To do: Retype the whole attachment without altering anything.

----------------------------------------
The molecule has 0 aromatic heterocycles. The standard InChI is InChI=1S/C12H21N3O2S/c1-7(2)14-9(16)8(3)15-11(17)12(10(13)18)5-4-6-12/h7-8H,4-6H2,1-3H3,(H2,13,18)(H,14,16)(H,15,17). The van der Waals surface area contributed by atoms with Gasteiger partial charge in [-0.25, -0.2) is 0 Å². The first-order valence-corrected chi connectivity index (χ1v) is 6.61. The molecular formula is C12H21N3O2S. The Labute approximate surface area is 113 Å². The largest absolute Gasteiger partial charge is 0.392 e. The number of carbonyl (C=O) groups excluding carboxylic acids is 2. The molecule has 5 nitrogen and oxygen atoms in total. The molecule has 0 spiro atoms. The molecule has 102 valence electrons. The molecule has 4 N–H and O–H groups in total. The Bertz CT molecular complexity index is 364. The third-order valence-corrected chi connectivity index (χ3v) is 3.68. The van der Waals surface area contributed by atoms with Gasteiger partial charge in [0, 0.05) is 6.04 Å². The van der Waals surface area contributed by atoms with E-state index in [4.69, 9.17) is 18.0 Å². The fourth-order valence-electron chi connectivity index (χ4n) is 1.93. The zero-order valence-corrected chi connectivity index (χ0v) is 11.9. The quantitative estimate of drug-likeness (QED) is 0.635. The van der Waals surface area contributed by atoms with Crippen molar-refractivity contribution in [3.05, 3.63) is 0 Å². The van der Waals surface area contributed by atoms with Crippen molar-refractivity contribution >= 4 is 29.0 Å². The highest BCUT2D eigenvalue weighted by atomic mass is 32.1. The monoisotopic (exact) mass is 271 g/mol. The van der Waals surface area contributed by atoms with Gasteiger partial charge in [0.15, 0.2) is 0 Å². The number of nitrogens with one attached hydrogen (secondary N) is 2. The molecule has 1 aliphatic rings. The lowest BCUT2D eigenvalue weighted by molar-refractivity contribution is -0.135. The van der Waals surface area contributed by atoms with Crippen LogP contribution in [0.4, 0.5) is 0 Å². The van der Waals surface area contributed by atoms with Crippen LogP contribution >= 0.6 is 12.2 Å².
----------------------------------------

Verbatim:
The molecule has 0 aromatic heterocycles. The standard InChI is InChI=1S/C12H21N3O2S/c1-7(2)14-9(16)8(3)15-11(17)12(10(13)18)5-4-6-12/h7-8H,4-6H2,1-3H3,(H2,13,18)(H,14,16)(H,15,17). The van der Waals surface area contributed by atoms with Gasteiger partial charge in [-0.25, -0.2) is 0 Å². The first-order valence-corrected chi connectivity index (χ1v) is 6.61. The molecular formula is C12H21N3O2S. The Labute approximate surface area is 113 Å². The largest absolute Gasteiger partial charge is 0.392 e. The number of carbonyl (C=O) groups excluding carboxylic acids is 2. The molecule has 5 nitrogen and oxygen atoms in total. The molecule has 0 spiro atoms. The molecule has 102 valence electrons. The molecule has 4 N–H and O–H groups in total. The Bertz CT molecular complexity index is 364. The third-order valence-corrected chi connectivity index (χ3v) is 3.68. The van der Waals surface area contributed by atoms with Gasteiger partial charge in [0, 0.05) is 6.04 Å². The van der Waals surface area contributed by atoms with E-state index in [4.69, 9.17) is 18.0 Å². The fourth-order valence-electron chi connectivity index (χ4n) is 1.93. The zero-order valence-corrected chi connectivity index (χ0v) is 11.9. The quantitative estimate of drug-likeness (QED) is 0.635. The van der Waals surface area contributed by atoms with Crippen molar-refractivity contribution in [3.05, 3.63) is 0 Å². The van der Waals surface area contributed by atoms with Crippen molar-refractivity contribution >= 4 is 29.0 Å². The highest BCUT2D eigenvalue weighted by atomic mass is 32.1. The monoisotopic (exact) mass is 271 g/mol. The van der Waals surface area contributed by atoms with Gasteiger partial charge in [0.15, 0.2) is 0 Å². The number of nitrogens with one attached hydrogen (secondary N) is 2. The molecule has 1 aliphatic rings. The lowest BCUT2D eigenvalue weighted by molar-refractivity contribution is -0.135. The van der Waals surface area contributed by atoms with Crippen LogP contribution in [0.4, 0.5) is 0 Å². The van der Waals surface area contributed by atoms with Crippen LogP contribution >= 0.6 is 12.2 Å².